But Federation of Malaysian Consumers Associations (Fomca) secretary-general Muhammad Sha’ani Abdullah is sceptical about medical insurance’s effectiveness as a comprehensive solution for the healthcare needs of the people.
“Insurance companies are commercial entities whose objective is to minimise exposure and maximise profits,” says Sha’ani, who is also the National Consumer Complaints Centre (NCCC) chief executive.
He believes that in order to reduce risk, medical insurance caters to healthy people and avoids the “risky” population.
He says he has heard many complaints from consumers who find out that cover is restricted, or will not be provided, when they are seeking treatment.
“Fomca does not recommend it as a fool-proof measure. People assume that medical insurance will take care of any eventuality so they keep on paying. Then, when they need protection, they find it is not adequate.”
Sha’ani believes policies are being sold without ensuring the customer fully understands the terms and conditions.
Citing policies that do not require a prior medical check-up, he says: “Some don’t say that you must disclose existing health problems – they just fill up the form and take payment. Only when the claim is submitted will they investigate for pre-existing medical conditions. And this is after regularly paying premiums for a year.”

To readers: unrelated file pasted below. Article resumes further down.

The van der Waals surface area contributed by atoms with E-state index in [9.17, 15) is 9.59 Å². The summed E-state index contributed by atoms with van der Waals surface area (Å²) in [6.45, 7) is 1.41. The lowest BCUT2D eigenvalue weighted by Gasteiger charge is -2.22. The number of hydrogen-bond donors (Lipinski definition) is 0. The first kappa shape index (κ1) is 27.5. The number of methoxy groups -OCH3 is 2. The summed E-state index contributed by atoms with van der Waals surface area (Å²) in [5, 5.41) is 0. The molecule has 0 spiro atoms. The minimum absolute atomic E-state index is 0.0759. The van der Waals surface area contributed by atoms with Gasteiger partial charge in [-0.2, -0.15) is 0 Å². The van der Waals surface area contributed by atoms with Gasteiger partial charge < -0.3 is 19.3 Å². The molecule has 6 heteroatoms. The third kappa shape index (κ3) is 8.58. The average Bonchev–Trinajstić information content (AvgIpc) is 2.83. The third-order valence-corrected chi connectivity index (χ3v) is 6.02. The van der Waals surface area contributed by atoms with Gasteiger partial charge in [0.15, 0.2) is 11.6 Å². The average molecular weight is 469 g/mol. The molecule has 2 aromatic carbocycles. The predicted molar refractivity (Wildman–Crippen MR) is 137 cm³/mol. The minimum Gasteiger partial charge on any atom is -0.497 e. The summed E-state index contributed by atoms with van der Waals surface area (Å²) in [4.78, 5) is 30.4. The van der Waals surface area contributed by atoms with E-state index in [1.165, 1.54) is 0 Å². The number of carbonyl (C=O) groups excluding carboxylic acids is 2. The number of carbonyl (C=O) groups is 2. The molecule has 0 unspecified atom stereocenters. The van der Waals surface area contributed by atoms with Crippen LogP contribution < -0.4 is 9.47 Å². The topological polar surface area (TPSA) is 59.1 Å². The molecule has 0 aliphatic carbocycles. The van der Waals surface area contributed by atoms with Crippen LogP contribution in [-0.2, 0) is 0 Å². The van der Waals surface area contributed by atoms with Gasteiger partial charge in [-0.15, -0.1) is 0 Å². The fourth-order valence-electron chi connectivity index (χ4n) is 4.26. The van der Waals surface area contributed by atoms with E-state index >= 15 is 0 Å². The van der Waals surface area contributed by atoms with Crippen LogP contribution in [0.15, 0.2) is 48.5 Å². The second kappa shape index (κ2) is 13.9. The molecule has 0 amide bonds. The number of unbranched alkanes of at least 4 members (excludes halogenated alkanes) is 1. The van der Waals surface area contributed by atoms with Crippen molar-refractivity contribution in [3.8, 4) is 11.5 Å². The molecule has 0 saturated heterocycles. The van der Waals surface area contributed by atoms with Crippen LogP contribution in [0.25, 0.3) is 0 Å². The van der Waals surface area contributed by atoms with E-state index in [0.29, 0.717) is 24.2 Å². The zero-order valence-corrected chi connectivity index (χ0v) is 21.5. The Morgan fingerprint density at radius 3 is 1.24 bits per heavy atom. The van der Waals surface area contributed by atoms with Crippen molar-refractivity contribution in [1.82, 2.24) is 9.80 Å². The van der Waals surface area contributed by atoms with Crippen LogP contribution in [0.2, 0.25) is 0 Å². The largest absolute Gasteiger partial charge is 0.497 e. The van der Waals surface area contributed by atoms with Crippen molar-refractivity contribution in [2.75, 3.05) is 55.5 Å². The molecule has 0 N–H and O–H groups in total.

The onus is on the company to ensure the customer does not buy a product without proper protection, he stresses.
Malaysian Medical Association (MMA) president Dr David K. L. Quek acknowledges that disputes do happen in medical insurance claims.
But, he says, it is important for the customer to know what he is buying and be aware that not everything will be covered.
He gives the example where someone goes to a hospital because he feels unwell. Unknown to him, the condition is not life-threatening but he insists on getting a full medical check-up.
“Health insurance is not a blank cheque for you to be checked from head to toe. All this costs extra money and it is not fair to you or the insurers,” he says.
“The whole idea of insurance is to share out the risk. So you get treatment when you need it, not when you demand it.”
He points out that generally you get what you pay for.
“You cannot buy insurance for a few hundred ringgit and expect to get the best care.”